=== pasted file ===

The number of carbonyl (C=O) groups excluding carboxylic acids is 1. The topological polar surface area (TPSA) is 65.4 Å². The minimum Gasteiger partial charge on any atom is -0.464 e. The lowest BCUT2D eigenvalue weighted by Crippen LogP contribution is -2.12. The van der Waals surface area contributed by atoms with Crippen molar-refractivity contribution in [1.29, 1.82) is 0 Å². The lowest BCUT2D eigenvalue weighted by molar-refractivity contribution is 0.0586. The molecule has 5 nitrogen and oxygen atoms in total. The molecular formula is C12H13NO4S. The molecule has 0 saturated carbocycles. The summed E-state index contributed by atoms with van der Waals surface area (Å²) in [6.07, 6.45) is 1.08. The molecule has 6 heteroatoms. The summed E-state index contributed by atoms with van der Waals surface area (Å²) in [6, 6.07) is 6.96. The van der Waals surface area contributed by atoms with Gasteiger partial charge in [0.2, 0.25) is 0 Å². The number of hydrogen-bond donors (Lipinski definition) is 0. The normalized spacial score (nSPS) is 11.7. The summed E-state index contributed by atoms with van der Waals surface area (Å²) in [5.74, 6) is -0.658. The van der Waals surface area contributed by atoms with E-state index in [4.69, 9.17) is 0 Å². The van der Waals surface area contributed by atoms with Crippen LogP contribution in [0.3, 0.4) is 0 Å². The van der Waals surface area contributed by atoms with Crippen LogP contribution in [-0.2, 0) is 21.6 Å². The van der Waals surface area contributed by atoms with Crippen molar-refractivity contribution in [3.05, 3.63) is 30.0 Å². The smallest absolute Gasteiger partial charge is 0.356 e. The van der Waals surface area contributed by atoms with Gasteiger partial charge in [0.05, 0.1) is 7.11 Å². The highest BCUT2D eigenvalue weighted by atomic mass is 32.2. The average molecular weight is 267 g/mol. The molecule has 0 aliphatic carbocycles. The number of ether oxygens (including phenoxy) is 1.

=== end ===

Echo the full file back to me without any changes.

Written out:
The number of carbonyl (C=O) groups excluding carboxylic acids is 1. The topological polar surface area (TPSA) is 65.4 Å². The minimum Gasteiger partial charge on any atom is -0.464 e. The lowest BCUT2D eigenvalue weighted by Crippen LogP contribution is -2.12. The van der Waals surface area contributed by atoms with Crippen molar-refractivity contribution in [1.29, 1.82) is 0 Å². The lowest BCUT2D eigenvalue weighted by molar-refractivity contribution is 0.0586. The molecule has 5 nitrogen and oxygen atoms in total. The molecular formula is C12H13NO4S. The molecule has 0 saturated carbocycles. The summed E-state index contributed by atoms with van der Waals surface area (Å²) in [6.07, 6.45) is 1.08. The molecule has 6 heteroatoms. The summed E-state index contributed by atoms with van der Waals surface area (Å²) in [6, 6.07) is 6.96. The van der Waals surface area contributed by atoms with Gasteiger partial charge in [0.2, 0.25) is 0 Å². The number of hydrogen-bond donors (Lipinski definition) is 0. The normalized spacial score (nSPS) is 11.7. The summed E-state index contributed by atoms with van der Waals surface area (Å²) in [5.74, 6) is -0.658. The van der Waals surface area contributed by atoms with E-state index in [4.69, 9.17) is 0 Å². The van der Waals surface area contributed by atoms with Crippen LogP contribution in [0.3, 0.4) is 0 Å². The van der Waals surface area contributed by atoms with Crippen LogP contribution in [-0.2, 0) is 21.6 Å². The van der Waals surface area contributed by atoms with Crippen molar-refractivity contribution in [3.05, 3.63) is 30.0 Å². The smallest absolute Gasteiger partial charge is 0.356 e. The van der Waals surface area contributed by atoms with Gasteiger partial charge in [0.05, 0.1) is 7.11 Å². The highest BCUT2D eigenvalue weighted by atomic mass is 32.2. The average molecular weight is 267 g/mol. The molecule has 0 aliphatic carbocycles. The number of ether oxygens (including phenoxy) is 1.